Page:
The UK has turned the GDPR into national law through the 2018 Data Protection Act. However, it has added an exemption on personal data used for immigration control. This is currently being challenged in court by citizens’ rights group the3million.
In a recent statement, UK Prime Minister Boris Johnson said that after Brexit the UK intends to develop “separate and independent policies” in a number of areas, including data protection. “The UK would see the EU’s assessment processes on financial services equivalence and data adequacy as technical and confirmatory of the reality that the UK will be operating exactly the same regulatory frameworks as the EU at the point of exit,” the Prime Minister argued.
A positive decision by the European Commission, however, is not guaranteed. The immigration exemption is one of the obstacles.
The UCL report also lists among EU concerns the UK withdrawal from the EU Charter of Fundamental Rights, which weakens the general protection framework. In addition, the report highlights the potential transfer of data to other countries not deemed to provide sufficient protection, in particular in the context of the intelligence sharing arrangements with Australia, Canada, New Zealand and the US (the “Five Eyes alliance”).
Furthermore, MEP in ’t Veld referenced reports that the UK has illegally copied information from the Schengen Information System, a database with personal records on EU citizens and people travelling in Europe to which the UK has had access as an EU member, even if not part of the border-free Schengen area.
Should the European Commission decide the UK does not offer adequate protection, data flows from the UK to the EU will continue as usual, as the UK does not plan new barriers. Organisations and companies transferring data from the EU to the UK, however, will face additional legal and administrative requirements that are likely to create an extra burden and increase costs.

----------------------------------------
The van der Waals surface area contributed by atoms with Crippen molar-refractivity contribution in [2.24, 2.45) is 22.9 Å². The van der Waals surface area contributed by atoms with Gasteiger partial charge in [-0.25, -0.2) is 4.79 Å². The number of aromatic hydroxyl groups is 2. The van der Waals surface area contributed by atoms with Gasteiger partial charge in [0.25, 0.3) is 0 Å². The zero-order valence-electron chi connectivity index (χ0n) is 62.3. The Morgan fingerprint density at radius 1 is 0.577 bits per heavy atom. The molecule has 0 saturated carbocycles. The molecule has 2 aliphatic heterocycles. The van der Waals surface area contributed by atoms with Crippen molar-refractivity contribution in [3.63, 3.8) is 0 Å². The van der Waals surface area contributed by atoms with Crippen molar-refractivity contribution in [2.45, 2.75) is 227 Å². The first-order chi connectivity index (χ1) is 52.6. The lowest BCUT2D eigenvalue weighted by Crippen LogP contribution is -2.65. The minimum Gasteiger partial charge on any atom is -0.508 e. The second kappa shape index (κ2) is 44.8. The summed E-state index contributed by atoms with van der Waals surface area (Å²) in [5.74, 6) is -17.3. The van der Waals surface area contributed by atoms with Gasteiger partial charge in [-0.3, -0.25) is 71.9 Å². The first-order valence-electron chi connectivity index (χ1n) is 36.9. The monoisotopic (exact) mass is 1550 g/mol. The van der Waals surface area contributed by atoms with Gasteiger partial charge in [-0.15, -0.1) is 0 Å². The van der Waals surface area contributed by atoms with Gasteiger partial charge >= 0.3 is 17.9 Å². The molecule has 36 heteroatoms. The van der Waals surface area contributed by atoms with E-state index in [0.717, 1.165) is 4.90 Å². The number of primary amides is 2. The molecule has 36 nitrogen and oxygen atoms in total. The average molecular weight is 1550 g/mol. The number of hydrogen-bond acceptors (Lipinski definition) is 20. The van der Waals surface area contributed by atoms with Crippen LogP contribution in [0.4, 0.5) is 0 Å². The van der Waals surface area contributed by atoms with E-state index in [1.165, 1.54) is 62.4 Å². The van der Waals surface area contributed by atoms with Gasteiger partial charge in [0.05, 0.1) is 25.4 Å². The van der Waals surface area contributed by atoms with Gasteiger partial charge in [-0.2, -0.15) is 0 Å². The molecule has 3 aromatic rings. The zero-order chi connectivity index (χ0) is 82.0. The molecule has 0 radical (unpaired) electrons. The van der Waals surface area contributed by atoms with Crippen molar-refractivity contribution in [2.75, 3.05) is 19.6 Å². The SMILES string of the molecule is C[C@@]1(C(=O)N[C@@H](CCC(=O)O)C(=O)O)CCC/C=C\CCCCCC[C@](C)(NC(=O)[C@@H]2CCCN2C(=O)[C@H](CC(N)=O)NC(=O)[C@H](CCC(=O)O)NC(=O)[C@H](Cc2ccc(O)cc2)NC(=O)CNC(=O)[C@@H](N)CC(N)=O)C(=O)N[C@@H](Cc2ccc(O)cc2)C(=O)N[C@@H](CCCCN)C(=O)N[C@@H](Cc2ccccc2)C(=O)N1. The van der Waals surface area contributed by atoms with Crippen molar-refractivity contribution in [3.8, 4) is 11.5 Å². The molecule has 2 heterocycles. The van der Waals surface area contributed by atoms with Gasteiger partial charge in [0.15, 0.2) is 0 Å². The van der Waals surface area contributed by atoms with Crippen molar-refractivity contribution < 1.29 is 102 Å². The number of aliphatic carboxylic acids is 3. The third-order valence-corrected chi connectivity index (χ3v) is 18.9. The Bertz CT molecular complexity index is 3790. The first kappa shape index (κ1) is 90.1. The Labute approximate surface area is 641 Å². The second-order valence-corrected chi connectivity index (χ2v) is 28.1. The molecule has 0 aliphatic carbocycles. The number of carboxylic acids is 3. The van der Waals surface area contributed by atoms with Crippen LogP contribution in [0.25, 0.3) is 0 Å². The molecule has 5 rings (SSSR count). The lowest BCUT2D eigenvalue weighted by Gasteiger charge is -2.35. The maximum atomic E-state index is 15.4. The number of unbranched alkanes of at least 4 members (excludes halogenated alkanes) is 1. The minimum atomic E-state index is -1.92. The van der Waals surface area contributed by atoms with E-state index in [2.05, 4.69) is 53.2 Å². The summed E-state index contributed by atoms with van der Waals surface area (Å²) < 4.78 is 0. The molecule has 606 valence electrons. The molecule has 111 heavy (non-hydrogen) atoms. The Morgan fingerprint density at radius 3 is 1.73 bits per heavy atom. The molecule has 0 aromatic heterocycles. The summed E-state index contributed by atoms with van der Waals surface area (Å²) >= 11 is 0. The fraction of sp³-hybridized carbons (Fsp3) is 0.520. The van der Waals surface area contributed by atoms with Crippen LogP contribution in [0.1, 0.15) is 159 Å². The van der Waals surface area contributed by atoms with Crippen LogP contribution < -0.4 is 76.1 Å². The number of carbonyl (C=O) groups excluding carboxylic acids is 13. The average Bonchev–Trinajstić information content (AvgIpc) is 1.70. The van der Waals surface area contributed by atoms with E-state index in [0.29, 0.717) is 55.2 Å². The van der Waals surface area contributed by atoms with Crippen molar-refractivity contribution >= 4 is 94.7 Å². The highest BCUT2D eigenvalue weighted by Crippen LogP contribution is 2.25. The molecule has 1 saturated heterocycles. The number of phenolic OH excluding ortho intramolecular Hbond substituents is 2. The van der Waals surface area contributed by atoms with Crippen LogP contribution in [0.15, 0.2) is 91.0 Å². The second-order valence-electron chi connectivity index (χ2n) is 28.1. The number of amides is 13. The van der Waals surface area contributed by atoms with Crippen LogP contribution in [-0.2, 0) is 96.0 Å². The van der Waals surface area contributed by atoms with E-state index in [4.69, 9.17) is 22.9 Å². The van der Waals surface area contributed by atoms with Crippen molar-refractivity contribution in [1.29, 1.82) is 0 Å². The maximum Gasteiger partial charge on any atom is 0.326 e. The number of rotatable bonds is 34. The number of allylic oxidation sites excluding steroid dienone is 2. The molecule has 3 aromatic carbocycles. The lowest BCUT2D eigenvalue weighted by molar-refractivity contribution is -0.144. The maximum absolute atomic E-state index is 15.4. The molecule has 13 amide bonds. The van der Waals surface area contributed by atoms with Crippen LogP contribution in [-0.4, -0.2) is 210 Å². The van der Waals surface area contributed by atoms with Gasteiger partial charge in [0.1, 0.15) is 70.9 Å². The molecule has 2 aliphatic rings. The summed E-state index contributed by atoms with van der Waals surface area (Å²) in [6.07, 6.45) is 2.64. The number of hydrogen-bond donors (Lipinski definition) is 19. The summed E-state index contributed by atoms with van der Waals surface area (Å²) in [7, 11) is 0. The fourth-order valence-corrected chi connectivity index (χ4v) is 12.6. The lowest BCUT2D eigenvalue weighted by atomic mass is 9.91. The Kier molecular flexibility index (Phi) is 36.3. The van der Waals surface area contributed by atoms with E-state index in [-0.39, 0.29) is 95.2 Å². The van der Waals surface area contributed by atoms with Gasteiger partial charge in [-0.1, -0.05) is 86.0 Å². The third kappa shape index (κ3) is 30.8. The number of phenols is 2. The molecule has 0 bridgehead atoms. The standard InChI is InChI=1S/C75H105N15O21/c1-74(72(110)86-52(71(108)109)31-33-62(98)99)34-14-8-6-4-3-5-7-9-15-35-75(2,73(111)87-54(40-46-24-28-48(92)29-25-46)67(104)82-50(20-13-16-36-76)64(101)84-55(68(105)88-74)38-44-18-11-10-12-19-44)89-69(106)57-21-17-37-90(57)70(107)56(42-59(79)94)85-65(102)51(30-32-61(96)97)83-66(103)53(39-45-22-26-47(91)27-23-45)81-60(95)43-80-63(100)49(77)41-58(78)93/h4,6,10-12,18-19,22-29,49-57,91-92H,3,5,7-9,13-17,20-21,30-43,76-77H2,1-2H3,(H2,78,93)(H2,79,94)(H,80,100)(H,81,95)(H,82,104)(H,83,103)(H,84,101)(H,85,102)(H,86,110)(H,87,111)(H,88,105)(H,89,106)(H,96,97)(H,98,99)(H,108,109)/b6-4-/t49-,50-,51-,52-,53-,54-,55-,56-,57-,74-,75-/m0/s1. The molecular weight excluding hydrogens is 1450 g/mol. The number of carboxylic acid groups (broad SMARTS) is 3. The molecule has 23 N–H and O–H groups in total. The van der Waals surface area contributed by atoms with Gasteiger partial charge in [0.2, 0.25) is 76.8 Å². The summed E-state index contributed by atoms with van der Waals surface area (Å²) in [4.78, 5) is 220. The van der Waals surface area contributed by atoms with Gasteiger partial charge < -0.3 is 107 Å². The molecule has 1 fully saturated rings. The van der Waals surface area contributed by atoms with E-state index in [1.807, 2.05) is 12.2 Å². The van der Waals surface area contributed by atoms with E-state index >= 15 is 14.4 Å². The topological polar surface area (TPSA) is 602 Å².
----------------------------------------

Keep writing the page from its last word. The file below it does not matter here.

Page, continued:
So while service users in the UK or the EU might not see major differences, this shows how the UK approach to citizens’ rights and immigration will impact the wider economy.
Free movement for UK nationals in the EU
The resolution approved by the European parliament addressed a number of other issues related to the rights of British and EU citizens. MEPs said the continuation of “free movement for UK nationals [already] in the EU based on a reciprocal approach” (i.e. the permanent right to return for EU citizens with settled status in the UK) is a “cornerstone and indivisible part of the text of a future international agreement.”
The future agreement should also consider the rights of UK nationals returning to the UK with non-EU family members, people with disabilities and carers, and third country nationals living in the UK that have strong legal ties with EU member states, MEPs said. “Proper cooperation” in civil and family law matters, especially as regards the repatriation of children, should also continue, according to the resolution.
The agreement should further include “adequate social security coordination arrangements” (e.g. pensions), the recognition of professional qualifications, and the treatment of service providers “in a non-discriminatory manner”, MEPs said.
Claudia Delpero © all rights reserved.
Image by Rudy and Peter Skitterians from Pixabay.
Europe Street News is an online magazine covering citizens’ rights in Europe. We are fully independent and we are committed to providing factual, accurate and reliable information. We believe citizens’ rights are at the core of democracy and information about these topics should be accessible to all. This is why our website and newsletter are available for free. Please consider making a contribution so we can continue and expand our coverage.